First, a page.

(RNN) - Hurricane Irma remains a strong Category 3 storm out in the Atlantic Ocean, packing maximum sustained winds of 115 mph.
It's still too soon to say how Irma may impact the U.S. coast, but it's one people should keep an eye on as as it churns its way west.
Located 840 miles west-northwest of the Cabo Verde Islands and 1,665 miles east of the Leeward Islands, Irma is moving west-northwest at 12 mph as of the 5 a.m. advisory from the National Hurricane Center.
Forecasters expect Irma to turn west by Friday night and then make a turn toward the west-southwest by Saturday. After it passes to the south side of a high pressure system, Irma is expected to return to a western or west-southwestern heading.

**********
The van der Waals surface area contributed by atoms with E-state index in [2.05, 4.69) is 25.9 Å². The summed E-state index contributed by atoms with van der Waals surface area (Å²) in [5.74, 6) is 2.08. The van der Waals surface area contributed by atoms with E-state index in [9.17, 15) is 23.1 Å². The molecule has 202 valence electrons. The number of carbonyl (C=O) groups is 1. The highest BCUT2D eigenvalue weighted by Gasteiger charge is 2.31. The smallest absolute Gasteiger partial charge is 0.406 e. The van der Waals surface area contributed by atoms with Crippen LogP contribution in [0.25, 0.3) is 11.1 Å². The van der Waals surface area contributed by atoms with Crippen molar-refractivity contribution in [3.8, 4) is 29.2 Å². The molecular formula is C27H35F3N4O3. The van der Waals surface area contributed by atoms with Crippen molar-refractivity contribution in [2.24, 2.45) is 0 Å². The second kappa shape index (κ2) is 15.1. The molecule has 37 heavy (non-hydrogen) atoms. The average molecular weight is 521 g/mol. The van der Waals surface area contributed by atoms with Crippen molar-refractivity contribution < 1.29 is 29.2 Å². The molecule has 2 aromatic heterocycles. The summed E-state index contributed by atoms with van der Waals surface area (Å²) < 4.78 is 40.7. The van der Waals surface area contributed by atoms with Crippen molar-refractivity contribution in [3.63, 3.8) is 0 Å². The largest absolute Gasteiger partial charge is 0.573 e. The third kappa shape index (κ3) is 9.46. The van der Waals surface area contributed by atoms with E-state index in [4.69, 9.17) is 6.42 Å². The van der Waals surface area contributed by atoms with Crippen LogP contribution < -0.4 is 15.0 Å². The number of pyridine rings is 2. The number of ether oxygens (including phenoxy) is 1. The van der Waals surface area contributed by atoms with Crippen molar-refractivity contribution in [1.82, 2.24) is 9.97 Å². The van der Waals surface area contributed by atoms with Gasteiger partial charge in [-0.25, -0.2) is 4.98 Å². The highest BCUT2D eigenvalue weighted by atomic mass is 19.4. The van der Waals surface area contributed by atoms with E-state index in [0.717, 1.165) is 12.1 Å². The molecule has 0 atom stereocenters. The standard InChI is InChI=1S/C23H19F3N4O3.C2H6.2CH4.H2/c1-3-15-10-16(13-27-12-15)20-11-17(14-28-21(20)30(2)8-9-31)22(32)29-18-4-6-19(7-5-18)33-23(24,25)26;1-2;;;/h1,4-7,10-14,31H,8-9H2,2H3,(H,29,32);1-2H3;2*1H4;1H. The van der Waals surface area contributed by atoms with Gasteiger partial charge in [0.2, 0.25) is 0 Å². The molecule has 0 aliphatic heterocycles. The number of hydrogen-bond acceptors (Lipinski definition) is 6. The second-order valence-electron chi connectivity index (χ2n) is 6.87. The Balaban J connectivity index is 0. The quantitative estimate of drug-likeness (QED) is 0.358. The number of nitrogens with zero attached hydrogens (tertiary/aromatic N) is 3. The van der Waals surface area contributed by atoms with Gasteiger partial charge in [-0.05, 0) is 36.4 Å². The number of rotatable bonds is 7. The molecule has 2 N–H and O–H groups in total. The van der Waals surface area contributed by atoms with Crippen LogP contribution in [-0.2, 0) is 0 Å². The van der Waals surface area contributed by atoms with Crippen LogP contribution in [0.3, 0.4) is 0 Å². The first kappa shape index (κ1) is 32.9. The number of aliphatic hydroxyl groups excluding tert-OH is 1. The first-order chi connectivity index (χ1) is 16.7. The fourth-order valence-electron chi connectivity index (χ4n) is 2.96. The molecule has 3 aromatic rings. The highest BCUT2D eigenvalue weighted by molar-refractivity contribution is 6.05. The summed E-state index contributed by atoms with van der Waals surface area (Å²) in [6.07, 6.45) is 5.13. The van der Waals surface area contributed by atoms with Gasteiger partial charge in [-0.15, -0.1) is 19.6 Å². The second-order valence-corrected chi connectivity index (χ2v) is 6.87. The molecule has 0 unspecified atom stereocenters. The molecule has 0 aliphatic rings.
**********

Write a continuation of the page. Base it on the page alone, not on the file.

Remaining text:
Since Irma is still so far out in the tropical Atlantic, no watches and warnings have been issued in association with this storm.
Because the storm is currently going over waters of marginal warmth and may impact some dry air, forecasters expect little change in strength over the next few days, forecasters said.
— NHC Atlantic Ops (@NHC_Atlantic) September 1, 2017
After that, it will enter an area more conducive to development, which will cause the hurricane to strengthen to possibly a 140 mph storm, a Category 4 storm.
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